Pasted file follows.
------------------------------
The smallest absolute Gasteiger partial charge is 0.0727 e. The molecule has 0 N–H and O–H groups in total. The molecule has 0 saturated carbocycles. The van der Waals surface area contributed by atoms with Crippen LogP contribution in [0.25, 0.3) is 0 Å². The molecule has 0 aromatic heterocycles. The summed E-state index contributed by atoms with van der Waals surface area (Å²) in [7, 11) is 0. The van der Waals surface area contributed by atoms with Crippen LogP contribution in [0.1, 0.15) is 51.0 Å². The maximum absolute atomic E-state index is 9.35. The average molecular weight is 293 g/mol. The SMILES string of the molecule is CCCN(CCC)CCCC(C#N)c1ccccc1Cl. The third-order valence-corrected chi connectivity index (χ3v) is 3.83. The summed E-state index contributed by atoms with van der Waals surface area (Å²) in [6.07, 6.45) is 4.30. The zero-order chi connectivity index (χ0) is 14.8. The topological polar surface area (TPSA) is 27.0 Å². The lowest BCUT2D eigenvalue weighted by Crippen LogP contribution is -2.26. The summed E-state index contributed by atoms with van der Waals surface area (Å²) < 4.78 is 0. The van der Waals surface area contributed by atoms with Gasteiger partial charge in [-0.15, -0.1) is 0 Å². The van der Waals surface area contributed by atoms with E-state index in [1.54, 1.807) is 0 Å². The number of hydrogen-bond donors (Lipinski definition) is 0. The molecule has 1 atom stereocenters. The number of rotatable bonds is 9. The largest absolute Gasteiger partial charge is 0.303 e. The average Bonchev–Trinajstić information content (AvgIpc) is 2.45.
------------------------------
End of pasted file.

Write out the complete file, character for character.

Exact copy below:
The smallest absolute Gasteiger partial charge is 0.0727 e. The molecule has 0 N–H and O–H groups in total. The molecule has 0 saturated carbocycles. The van der Waals surface area contributed by atoms with Crippen LogP contribution in [0.25, 0.3) is 0 Å². The molecule has 0 aromatic heterocycles. The summed E-state index contributed by atoms with van der Waals surface area (Å²) in [7, 11) is 0. The van der Waals surface area contributed by atoms with Crippen LogP contribution in [0.1, 0.15) is 51.0 Å². The maximum absolute atomic E-state index is 9.35. The average molecular weight is 293 g/mol. The SMILES string of the molecule is CCCN(CCC)CCCC(C#N)c1ccccc1Cl. The third-order valence-corrected chi connectivity index (χ3v) is 3.83. The summed E-state index contributed by atoms with van der Waals surface area (Å²) in [6.07, 6.45) is 4.30. The zero-order chi connectivity index (χ0) is 14.8. The topological polar surface area (TPSA) is 27.0 Å². The lowest BCUT2D eigenvalue weighted by Crippen LogP contribution is -2.26. The summed E-state index contributed by atoms with van der Waals surface area (Å²) < 4.78 is 0. The van der Waals surface area contributed by atoms with Gasteiger partial charge in [-0.15, -0.1) is 0 Å². The van der Waals surface area contributed by atoms with E-state index in [1.54, 1.807) is 0 Å². The number of hydrogen-bond donors (Lipinski definition) is 0. The molecule has 1 atom stereocenters. The number of rotatable bonds is 9. The largest absolute Gasteiger partial charge is 0.303 e. The average Bonchev–Trinajstić information content (AvgIpc) is 2.45.